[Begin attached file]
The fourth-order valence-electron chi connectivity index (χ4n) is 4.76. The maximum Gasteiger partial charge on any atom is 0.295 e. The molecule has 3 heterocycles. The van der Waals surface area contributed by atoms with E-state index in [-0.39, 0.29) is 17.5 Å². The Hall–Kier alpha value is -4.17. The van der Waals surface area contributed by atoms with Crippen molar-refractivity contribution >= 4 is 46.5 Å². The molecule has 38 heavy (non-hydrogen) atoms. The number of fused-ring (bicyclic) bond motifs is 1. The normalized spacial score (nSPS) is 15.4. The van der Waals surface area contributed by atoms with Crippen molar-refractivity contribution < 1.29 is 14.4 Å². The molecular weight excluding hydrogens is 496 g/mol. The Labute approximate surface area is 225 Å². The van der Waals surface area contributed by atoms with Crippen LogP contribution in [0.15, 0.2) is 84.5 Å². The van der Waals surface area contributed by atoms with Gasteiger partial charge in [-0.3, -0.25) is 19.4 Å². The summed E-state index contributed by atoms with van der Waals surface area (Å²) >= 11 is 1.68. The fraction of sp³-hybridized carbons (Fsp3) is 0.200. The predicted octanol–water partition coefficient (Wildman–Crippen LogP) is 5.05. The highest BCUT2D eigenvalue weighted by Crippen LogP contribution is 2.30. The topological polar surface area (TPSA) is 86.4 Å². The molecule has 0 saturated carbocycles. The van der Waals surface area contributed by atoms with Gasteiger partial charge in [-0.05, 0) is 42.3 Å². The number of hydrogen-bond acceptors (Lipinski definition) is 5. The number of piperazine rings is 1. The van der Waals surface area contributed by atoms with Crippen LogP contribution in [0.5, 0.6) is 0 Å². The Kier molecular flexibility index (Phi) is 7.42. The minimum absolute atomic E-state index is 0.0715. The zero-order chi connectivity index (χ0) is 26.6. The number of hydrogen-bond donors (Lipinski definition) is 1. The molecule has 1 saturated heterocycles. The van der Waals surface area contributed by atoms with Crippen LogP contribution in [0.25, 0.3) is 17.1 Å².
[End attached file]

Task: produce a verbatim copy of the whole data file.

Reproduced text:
The fourth-order valence-electron chi connectivity index (χ4n) is 4.76. The maximum Gasteiger partial charge on any atom is 0.295 e. The molecule has 3 heterocycles. The van der Waals surface area contributed by atoms with E-state index in [-0.39, 0.29) is 17.5 Å². The Hall–Kier alpha value is -4.17. The van der Waals surface area contributed by atoms with Crippen molar-refractivity contribution >= 4 is 46.5 Å². The molecule has 38 heavy (non-hydrogen) atoms. The number of fused-ring (bicyclic) bond motifs is 1. The normalized spacial score (nSPS) is 15.4. The van der Waals surface area contributed by atoms with Crippen molar-refractivity contribution < 1.29 is 14.4 Å². The molecular weight excluding hydrogens is 496 g/mol. The Labute approximate surface area is 225 Å². The van der Waals surface area contributed by atoms with Crippen LogP contribution in [0.15, 0.2) is 84.5 Å². The van der Waals surface area contributed by atoms with Gasteiger partial charge in [-0.3, -0.25) is 19.4 Å². The summed E-state index contributed by atoms with van der Waals surface area (Å²) >= 11 is 1.68. The fraction of sp³-hybridized carbons (Fsp3) is 0.200. The predicted octanol–water partition coefficient (Wildman–Crippen LogP) is 5.05. The highest BCUT2D eigenvalue weighted by Crippen LogP contribution is 2.30. The topological polar surface area (TPSA) is 86.4 Å². The molecule has 0 saturated carbocycles. The van der Waals surface area contributed by atoms with Gasteiger partial charge in [-0.05, 0) is 42.3 Å². The number of hydrogen-bond acceptors (Lipinski definition) is 5. The number of piperazine rings is 1. The van der Waals surface area contributed by atoms with Crippen LogP contribution in [0.5, 0.6) is 0 Å². The Kier molecular flexibility index (Phi) is 7.42. The minimum absolute atomic E-state index is 0.0715. The zero-order chi connectivity index (χ0) is 26.6. The number of hydrogen-bond donors (Lipinski definition) is 1. The molecule has 1 saturated heterocycles. The van der Waals surface area contributed by atoms with Crippen LogP contribution in [0.25, 0.3) is 17.1 Å².